Germany-based Lufthansa reported 1H18 revenues for its logistics business segment up 12.3% year-over-year, to €1.3 billion, despite Group cargo traffic which grew at a slower clip, increasing just 2.9% during the same period, to 5.37 billion RTKs. Improved earnings before interest and taxes (EBIT), which rose 48% year-over-year to €125 million, indicate both that restructuring efforts Lufthansa Cargo began implementing in 2016 continue to improve the division’s earnings, and that revenues from the company’s operations outside of Europe continue to increase.
The carrier attributed the low-single-digit cargo traffic increase to the sharp increases in 2017, which make annual comparisons more difficult this year. Improvements to the division’s earnings, meanwhile, were due in part to lower operating costs. A 2016 cost-cutting goal of “sustainably” cutting expenses by €80 million before year-end 2018, for one, has already been achieved for Lufthansa’s logistics unit (which includes Lufthansa Cargo, the air freight container management specialist Jettainer Group, the time:matters subsidiary, which specializes in urgent consignments, and returns from equity investment in the cargo airline AeroLogic GmbH and various handling companies).
Lufthansa Cargo’s fleet is currently comprised of seventeen aircraft: five 777Fs and twelve MD-11Fs. Next spring, the carrier will take the next step in its fleet modernization program with the introduction of two new 777Fs to replace older MD-11Fs. The Group is expected to add more 777Fs in the future, but it remains unclear if the MD-11Fs will ultimately be replaced on a one-to-one basis.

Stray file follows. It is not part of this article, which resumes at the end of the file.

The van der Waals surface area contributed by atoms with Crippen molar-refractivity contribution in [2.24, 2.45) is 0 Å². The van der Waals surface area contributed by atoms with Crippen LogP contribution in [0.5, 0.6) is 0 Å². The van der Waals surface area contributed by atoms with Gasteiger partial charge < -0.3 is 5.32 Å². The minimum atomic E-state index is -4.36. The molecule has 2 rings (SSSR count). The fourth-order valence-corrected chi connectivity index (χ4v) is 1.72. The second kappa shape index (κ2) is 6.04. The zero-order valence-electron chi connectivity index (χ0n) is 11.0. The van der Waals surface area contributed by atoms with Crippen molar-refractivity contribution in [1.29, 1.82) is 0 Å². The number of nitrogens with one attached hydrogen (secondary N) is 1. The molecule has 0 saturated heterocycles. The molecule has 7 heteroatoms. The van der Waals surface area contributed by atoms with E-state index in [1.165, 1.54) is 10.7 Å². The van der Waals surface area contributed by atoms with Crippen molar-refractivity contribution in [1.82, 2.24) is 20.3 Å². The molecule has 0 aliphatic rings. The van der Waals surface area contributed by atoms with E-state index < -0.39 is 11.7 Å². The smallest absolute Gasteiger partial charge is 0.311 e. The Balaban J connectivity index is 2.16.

Long-term fleet planning will depend in part on how the air cargo market develops over the next few years. In June at least, cargo traffic growth appeared to be slowing across much of Europe. Almost unanimously, most of Europe’s top airports, for which we have data for reported modest declines in June cargo throughput. Lufthansa Group airlines were no exception, with June traffic down 0.6% y-o-y to 913 million RTKs, marking the first year-over-year decline for the Group since June 2016. Year-to-date traffic remains 2.9% higher y-o-y, which is significantly slower growth than the 7.3% year-to-date growth over the first six months of 2017.
Despite slower traffic and lower revenues from Europe, Lufthansa Cargo saw higher growth in other regions, particularly for the Americas and Asia-Pacific regions. Revenues derived from the Asia-Pacific regions rose 10.3% to €532 million, while the Americas region saw growth of 6.5%, to €517 million. Traffic was up 3.5%, and 4.2%, respectively, for the two regions.
Shifting to Europe’s number-two combination carrier, Air France-KLM reported a slightly improved yield on lower cargo traffic. The group reported 1H18 cargo revenues up 0.9% y-o-y to €943 million (6.9% on a constant currency basis) on traffic that was down 1.4% to 4.32 billion RTKs. Since AF-KLM no longer reports a breakdown of detailed financials by unit, it is hard to judge if profitability is improving for the Group’s cargo division. The Franco-Dutch Airline Group reported an overall loss of €159 million in the second half, in part due to an Air France strike impact of €335 million.
Those interested in learning more about the outlook for air freight and fleet plans in Europe are invited to join us at Cargo Facts EMEA 2019, to be held in Frankfurt 5-6 February at The Westin Grand Frankfurt. For more information, or to register, visit https://www.cargofactsemea.com